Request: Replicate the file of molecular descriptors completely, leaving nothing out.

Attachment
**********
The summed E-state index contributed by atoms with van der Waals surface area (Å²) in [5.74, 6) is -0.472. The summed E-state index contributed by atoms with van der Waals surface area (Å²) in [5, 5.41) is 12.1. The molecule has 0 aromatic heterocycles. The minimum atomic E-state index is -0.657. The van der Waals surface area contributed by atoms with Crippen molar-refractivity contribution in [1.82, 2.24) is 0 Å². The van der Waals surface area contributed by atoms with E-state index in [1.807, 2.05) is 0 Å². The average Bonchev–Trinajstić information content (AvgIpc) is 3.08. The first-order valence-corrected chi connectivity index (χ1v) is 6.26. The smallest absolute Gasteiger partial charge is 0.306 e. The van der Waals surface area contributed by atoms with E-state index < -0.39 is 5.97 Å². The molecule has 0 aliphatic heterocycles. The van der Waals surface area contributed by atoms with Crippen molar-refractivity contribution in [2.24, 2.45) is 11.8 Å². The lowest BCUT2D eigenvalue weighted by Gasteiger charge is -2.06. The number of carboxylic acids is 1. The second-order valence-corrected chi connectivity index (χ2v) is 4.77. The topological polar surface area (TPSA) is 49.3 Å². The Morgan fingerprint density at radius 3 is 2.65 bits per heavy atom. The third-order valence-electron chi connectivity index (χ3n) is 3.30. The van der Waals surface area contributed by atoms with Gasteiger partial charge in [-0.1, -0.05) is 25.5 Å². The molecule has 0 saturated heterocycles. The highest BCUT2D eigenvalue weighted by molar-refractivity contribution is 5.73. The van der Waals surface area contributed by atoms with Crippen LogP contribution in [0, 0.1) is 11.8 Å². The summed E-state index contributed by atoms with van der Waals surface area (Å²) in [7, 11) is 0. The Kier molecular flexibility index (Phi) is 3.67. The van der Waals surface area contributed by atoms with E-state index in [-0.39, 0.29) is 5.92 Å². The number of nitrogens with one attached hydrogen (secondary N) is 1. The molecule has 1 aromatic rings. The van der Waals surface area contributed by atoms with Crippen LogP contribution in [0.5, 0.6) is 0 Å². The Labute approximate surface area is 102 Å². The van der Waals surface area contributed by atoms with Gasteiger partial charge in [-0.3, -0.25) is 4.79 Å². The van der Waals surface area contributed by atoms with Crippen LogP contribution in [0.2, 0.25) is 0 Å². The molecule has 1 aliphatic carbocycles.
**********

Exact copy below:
The summed E-state index contributed by atoms with van der Waals surface area (Å²) in [5.74, 6) is -0.472. The summed E-state index contributed by atoms with van der Waals surface area (Å²) in [5, 5.41) is 12.1. The molecule has 0 aromatic heterocycles. The minimum atomic E-state index is -0.657. The van der Waals surface area contributed by atoms with Crippen molar-refractivity contribution in [1.82, 2.24) is 0 Å². The van der Waals surface area contributed by atoms with E-state index in [1.807, 2.05) is 0 Å². The average Bonchev–Trinajstić information content (AvgIpc) is 3.08. The first-order valence-corrected chi connectivity index (χ1v) is 6.26. The smallest absolute Gasteiger partial charge is 0.306 e. The van der Waals surface area contributed by atoms with E-state index < -0.39 is 5.97 Å². The molecule has 0 aliphatic heterocycles. The van der Waals surface area contributed by atoms with Crippen molar-refractivity contribution in [2.24, 2.45) is 11.8 Å². The lowest BCUT2D eigenvalue weighted by Gasteiger charge is -2.06. The number of carboxylic acids is 1. The second-order valence-corrected chi connectivity index (χ2v) is 4.77. The topological polar surface area (TPSA) is 49.3 Å². The Morgan fingerprint density at radius 3 is 2.65 bits per heavy atom. The third-order valence-electron chi connectivity index (χ3n) is 3.30. The van der Waals surface area contributed by atoms with Gasteiger partial charge in [-0.1, -0.05) is 25.5 Å². The molecule has 0 saturated heterocycles. The highest BCUT2D eigenvalue weighted by molar-refractivity contribution is 5.73. The van der Waals surface area contributed by atoms with Crippen LogP contribution in [0, 0.1) is 11.8 Å². The summed E-state index contributed by atoms with van der Waals surface area (Å²) in [7, 11) is 0. The Kier molecular flexibility index (Phi) is 3.67. The van der Waals surface area contributed by atoms with E-state index in [-0.39, 0.29) is 5.92 Å². The number of nitrogens with one attached hydrogen (secondary N) is 1. The molecule has 1 aromatic rings. The van der Waals surface area contributed by atoms with Crippen LogP contribution in [0.5, 0.6) is 0 Å². The Labute approximate surface area is 102 Å². The van der Waals surface area contributed by atoms with Gasteiger partial charge in [-0.3, -0.25) is 4.79 Å². The van der Waals surface area contributed by atoms with Crippen LogP contribution in [0.2, 0.25) is 0 Å². The molecule has 1 aliphatic carbocycles.